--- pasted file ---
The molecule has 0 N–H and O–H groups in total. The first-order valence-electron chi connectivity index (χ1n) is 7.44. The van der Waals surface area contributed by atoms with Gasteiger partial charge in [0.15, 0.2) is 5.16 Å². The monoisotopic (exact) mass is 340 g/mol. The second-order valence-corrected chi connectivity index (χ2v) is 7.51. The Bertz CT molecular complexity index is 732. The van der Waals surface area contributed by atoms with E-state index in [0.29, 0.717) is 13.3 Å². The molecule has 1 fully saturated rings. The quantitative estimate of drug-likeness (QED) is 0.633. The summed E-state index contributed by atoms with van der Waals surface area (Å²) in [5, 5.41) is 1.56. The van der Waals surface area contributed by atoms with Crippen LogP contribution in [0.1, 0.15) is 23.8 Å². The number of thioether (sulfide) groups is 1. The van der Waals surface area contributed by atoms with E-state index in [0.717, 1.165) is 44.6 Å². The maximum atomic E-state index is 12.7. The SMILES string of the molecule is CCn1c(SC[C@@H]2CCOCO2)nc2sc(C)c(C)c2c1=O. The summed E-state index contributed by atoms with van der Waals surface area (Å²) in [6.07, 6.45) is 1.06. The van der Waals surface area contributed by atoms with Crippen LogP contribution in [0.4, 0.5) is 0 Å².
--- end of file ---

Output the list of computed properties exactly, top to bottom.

The molecule has 0 N–H and O–H groups in total. The first-order valence-electron chi connectivity index (χ1n) is 7.44. The van der Waals surface area contributed by atoms with Gasteiger partial charge in [0.15, 0.2) is 5.16 Å². The monoisotopic (exact) mass is 340 g/mol. The second-order valence-corrected chi connectivity index (χ2v) is 7.51. The Bertz CT molecular complexity index is 732. The van der Waals surface area contributed by atoms with E-state index in [0.29, 0.717) is 13.3 Å². The molecule has 1 fully saturated rings. The quantitative estimate of drug-likeness (QED) is 0.633. The summed E-state index contributed by atoms with van der Waals surface area (Å²) in [5, 5.41) is 1.56. The van der Waals surface area contributed by atoms with Crippen LogP contribution in [0.1, 0.15) is 23.8 Å². The number of thioether (sulfide) groups is 1. The van der Waals surface area contributed by atoms with E-state index in [0.717, 1.165) is 44.6 Å². The maximum atomic E-state index is 12.7. The SMILES string of the molecule is CCn1c(SC[C@@H]2CCOCO2)nc2sc(C)c(C)c2c1=O. The summed E-state index contributed by atoms with van der Waals surface area (Å²) in [6.07, 6.45) is 1.06. The van der Waals surface area contributed by atoms with Crippen LogP contribution in [0.4, 0.5) is 0 Å².